What Heart Failure Looks Like in Women

Medically Reviewed by James Beckerman, MD, FACC on June 30, 2023
3 min read

Women are slightly less likely than men to get heart failure -- when the heart is unable to pump enough blood to meet the needs of your body.  It can make you feel run down, wheezy, and swollen with fluids. It’s a lifelong condition, but it can be treated and managed with the help of your doctor.

About 3 million women in the U.S. have it. Some 455,000 more join the ranks each year, and that number is on the rise.

As with other types of heart problems, women and men can get heart failure for different reasons, and it can affect them differently.

You typically get heart failure because of a health issue that weakens, damages, or stiffens your heart. That includes heart attacks, faulty heart valves, and infections. But the causes of heart failure in women and men can vary:

  • High blood pressure. This doubles or triples your chance of getting heart failure. But high blood pressure is much more common in women who have heart failure than in men.
  • Diabetes. Women in their mid-30s to mid-60s who have diabetes are twice as likely to get heart failure as men of that age.
  • Atrial fibrillation. A woman who has an irregular heartbeat may be at higher risk of heart failure than a man who has one.
  • Coronary heart disease. Fat-clogged arteries are less likely to be a main cause for heart failure in women than in men. At the same time, women are more likely to have heart failure, a stroke, or die within 5 years after a heart attack than men.
  • Pregnancy. Although it’s rare, women can have heart failure in the month before or a few months after they give birth. If they do, they’re likely to have it again with future pregnancies, especially if they’re over 35, African-American, or have pregnancy-related diabetes.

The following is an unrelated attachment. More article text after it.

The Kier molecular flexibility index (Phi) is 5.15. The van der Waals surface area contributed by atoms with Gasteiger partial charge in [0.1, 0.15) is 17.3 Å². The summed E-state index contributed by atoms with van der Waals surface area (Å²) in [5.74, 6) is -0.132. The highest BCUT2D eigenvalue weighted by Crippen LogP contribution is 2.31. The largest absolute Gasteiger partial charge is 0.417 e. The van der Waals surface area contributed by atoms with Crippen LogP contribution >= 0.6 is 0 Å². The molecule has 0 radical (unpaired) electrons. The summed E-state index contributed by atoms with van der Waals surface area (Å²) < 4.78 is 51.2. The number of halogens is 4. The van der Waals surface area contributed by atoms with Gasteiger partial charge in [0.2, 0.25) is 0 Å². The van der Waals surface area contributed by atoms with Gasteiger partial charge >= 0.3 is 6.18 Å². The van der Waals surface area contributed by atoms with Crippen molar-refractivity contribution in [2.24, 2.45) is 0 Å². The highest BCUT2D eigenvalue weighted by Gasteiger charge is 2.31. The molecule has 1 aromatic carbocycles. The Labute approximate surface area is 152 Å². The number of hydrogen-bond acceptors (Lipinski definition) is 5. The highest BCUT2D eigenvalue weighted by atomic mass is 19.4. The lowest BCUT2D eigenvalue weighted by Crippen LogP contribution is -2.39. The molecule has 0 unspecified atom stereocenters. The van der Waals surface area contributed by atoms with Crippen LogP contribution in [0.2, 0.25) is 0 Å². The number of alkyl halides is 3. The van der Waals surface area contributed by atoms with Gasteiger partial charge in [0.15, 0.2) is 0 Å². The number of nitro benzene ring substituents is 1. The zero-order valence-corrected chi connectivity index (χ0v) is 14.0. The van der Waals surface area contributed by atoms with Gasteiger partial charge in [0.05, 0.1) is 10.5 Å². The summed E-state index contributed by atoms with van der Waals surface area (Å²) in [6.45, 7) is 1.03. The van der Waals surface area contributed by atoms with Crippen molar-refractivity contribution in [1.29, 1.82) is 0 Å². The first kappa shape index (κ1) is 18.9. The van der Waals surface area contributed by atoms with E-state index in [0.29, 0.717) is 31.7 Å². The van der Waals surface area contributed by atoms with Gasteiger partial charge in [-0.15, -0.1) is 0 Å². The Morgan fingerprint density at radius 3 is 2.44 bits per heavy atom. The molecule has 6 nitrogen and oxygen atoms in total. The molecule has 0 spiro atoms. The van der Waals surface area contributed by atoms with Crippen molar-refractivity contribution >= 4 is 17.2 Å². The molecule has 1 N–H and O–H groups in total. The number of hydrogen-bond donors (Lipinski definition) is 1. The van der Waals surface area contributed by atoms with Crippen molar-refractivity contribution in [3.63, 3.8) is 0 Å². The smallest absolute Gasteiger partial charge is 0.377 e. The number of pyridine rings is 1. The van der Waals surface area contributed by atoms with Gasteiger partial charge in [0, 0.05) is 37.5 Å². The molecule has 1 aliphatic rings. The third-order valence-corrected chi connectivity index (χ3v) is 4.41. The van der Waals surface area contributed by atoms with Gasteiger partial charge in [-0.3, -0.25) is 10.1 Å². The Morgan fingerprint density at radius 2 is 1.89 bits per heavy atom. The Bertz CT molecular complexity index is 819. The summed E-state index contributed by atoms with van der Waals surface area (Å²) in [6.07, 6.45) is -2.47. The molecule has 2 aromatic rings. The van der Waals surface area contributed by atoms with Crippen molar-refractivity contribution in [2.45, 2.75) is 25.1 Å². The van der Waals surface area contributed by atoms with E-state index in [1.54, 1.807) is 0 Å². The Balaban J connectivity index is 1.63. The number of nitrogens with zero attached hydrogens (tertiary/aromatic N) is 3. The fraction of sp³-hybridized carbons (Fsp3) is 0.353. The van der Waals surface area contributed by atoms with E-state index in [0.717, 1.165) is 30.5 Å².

• Menopause. Women who never had children or started menopause early have higher odds of having heart failure. Doctors aren’t sure why this is the case.

Women who get heart failure sometimes respond differently to treatments than men, and the condition can affect them differently:

  • Women tend to get heart failure at an older age. They often have a type where the heart still has a strong contraction, which is measured by the heart’s ability to pump blood. The heart is unable to relax and becomes stiff.
  • Women survive longer with heart failure than men. Doctors aren’t sure why, but it could be because men generally have a more serious underlying medical condition, such as coronary heart disease as opposed to high blood pressure.
  • The tradeoff for living longer with heart failure is that women may be less able to exercise, are in the hospital more often, and are more likely to be depressed.
  • Different medications and therapies for heart failure may work better in women. They include:
    • Beta-blockers. They are sometimes used to treat high blood pressure.
    • Aldosterone antagonists. They help the body get rid of water.
    • Pacemakers. These devices control your heartbeat.